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Chris Benoit – another victim of a gender role?

Posted by Henric C. Jensen on June 28, 2007

Chris BenoitFAYETTEVILLE, Georgia (CNN) — The discovery of anabolic steroids in pro-wrestler Chris Benoit’s home has raised speculation that the performance-enhancing drugs may be linked to his death and the killings of his wife and young son.The 40-year-old champion strangled his wife, Nancy Benoit, and suffocated his 7-year-old son Daniel, authorities said, before he hanged himself on a portable weight machine inside his lavish home outside Atlanta. Police have said no motive has been determined. More…

Men are rewarded for being cool, calm and collected, strong, silent and superior. We build our image of what it means to be a man on those attributes. We cheer athletes for their successes and berate them for their failures, and when they no longer appeal to us with their IMAGE we leave them crushed beneath our feet.So is it any surprise if those same athletes will do just about anything to stay on top?I am not joining the choir singing the roid-rage song about Chris Benoit. I didn’t know him, so I couldn’t say. But IF, then who is at least partially responsible for his and half his family’s death? We are. For accepting a male gender role that put Chris and so many other male athletes in a catch 22 position. For demanding that male athletes be more than they are to satisfy our needs for spectacles.When the breaking point is reached – will we be there to support and encourage? No. That is one reason men so often loose the battle with their inner demons – they are taught to be the supporters not the supported – and somehow I doubt Chris Benoit was any different from other men. To me Chris Benoit is another tragic victim of an oppressive male gender role, that in the end didn’t just take Chris’ Life, but that of his wife and son.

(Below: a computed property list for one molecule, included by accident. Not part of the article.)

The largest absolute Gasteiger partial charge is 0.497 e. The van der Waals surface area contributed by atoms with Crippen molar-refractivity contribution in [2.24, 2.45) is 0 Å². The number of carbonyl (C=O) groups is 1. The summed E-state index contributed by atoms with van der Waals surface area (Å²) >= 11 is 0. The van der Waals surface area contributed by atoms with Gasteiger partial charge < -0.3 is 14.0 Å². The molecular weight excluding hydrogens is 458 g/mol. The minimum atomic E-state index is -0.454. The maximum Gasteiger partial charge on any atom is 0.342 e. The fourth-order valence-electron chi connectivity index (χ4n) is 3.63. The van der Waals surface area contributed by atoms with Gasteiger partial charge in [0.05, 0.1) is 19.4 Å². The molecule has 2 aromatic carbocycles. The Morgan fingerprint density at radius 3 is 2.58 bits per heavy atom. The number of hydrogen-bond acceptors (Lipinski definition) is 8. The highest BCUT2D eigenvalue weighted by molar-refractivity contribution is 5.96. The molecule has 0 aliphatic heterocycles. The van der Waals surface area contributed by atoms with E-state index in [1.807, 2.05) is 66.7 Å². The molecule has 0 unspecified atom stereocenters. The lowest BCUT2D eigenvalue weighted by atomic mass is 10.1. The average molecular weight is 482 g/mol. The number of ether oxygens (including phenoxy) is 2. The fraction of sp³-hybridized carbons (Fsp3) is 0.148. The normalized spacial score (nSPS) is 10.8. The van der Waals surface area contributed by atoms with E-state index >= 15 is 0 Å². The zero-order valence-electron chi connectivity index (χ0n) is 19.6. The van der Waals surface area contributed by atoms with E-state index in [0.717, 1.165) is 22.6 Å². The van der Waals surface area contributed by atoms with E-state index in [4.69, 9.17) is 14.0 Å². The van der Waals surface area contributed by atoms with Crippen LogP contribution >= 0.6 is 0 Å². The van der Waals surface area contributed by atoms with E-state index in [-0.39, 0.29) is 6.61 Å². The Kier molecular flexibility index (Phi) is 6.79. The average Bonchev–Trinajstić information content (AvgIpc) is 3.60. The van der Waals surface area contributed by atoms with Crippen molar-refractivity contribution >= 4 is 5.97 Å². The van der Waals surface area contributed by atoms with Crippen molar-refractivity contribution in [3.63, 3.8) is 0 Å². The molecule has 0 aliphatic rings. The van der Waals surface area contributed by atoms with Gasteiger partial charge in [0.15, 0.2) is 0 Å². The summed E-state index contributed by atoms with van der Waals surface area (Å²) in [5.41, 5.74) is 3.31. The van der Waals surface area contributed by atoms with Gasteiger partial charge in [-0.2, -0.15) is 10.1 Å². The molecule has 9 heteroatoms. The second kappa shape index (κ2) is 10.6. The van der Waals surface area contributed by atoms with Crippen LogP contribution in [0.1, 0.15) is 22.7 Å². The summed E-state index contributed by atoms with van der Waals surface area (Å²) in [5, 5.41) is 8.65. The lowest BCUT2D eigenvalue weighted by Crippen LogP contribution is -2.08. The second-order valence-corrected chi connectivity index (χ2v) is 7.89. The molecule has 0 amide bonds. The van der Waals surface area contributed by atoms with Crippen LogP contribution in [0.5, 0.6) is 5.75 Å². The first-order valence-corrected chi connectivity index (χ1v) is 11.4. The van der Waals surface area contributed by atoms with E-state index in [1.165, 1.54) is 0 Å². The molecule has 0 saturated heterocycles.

Where will it stop?

6 Responses to “Chris Benoit – another victim of a gender role?”

  1. Well, there’s a lot of controversy surrounding Benoit’s death, right now, but I agree with the point I think you’re making. Society has long taught that girls are supposed to be a certain way, while boys are not. I’m sure that if this was changed, there wouldn’t be as much aggression from men as there is; being able to release negative emotions is a crucial part of mental health – everyone knows this…